"Oh? Good." Presumably some variation on his trick with the computer back in Hebron, or "haywiring." This brought Isaiah's attention to the surge of thoughts that had boiled through his mind during the fight. He mulled over the experience. He could not always tell which thoughts came from who, but it was surprisingly easy to tell his own; they had the push of volition to them.

Coming down off the adrenalin rush, Isaiah trudged back to the truck and sat on the tailgate. Inside, Vivian was sticking a bandage on Borne's shoulder, through a hole neatly cut in his shirt.

"How are you?" he asked Borne.

"Oh, fine. It stings, that's all."

"You're quite the telekinetic. Hoisting trucks around. And boulders."

Borne grinned. "My speciality. But the truck still had some lift."

"Do you have to look at a thing to move it?"

"Uh-huh. Or touch it or something. You have to be real good to do it by TV or second-sight or like that."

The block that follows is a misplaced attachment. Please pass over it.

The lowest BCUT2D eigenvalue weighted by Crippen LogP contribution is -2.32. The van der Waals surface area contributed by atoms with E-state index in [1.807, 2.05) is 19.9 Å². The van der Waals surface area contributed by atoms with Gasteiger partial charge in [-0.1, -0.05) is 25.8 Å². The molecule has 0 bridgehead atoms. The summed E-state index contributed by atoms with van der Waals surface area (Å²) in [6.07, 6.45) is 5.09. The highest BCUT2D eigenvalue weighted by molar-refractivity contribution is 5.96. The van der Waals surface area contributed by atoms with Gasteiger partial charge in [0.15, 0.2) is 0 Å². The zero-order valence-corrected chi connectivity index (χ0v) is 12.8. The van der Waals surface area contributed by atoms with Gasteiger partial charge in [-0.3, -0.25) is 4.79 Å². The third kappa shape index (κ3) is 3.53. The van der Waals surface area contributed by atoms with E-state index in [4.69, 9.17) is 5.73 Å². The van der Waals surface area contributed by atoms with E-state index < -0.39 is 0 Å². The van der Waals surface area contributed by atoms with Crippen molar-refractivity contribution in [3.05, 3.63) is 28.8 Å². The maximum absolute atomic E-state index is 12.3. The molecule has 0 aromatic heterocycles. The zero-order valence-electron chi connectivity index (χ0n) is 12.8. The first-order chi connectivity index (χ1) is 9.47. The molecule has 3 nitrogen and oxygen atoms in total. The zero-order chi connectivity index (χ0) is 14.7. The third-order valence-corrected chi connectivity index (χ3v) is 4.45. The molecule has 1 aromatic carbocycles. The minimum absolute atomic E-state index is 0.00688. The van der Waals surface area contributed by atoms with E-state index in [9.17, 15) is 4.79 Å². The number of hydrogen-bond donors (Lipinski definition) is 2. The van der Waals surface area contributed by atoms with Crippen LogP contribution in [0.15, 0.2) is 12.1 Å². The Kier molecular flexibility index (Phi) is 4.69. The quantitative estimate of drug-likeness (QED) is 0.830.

"Borne's powerful, not fancy," Vivian said, grinning at him. "There. We'll see if I can improve on that when we get back to the ship." She sat back.

"Vivian, could you look over our late attackers?" Isaiah asked her.

"Hmph. Oh, I suppose I ought." She clambered out, her red-gold braid swinging, and stalked over to the witch-hunters.

Steves and June Ritz shrank from her but said nothing. Canorus still stood guard over them. Isaiah joined him in this while Vivian examined all four with a combination of eyes, fingers, instruments, and what looked like blank staring.

"Sprained neck and dislocated shoulder," she said, pointing to the unknown third man. "Fractured ankle." She pointed to June Ritz. "And I hope it hurts like hell, you bitch." She jerked a thumb at Steves. "Matthew Hopkins here just has some good solid bruises." She stood over him and scowled, then raised her hand. Steves flinched back. Whatever she had intended while raising it, she let the hand fall in a gesture of disgust. "Sleep," she said. Steves and Ritz both slumped.

"Who the hell is Matthew Hopkins?" asked Canorus.

"Witch-hunter," Vivian answered shortly.

"Self-appointed 'Witch-Finder General' in Renaissance England," Isaiah added. Vivian smiled and nodded. "But he was running a racket," Isaiah said. "Steves here is an honest fanatic, I think."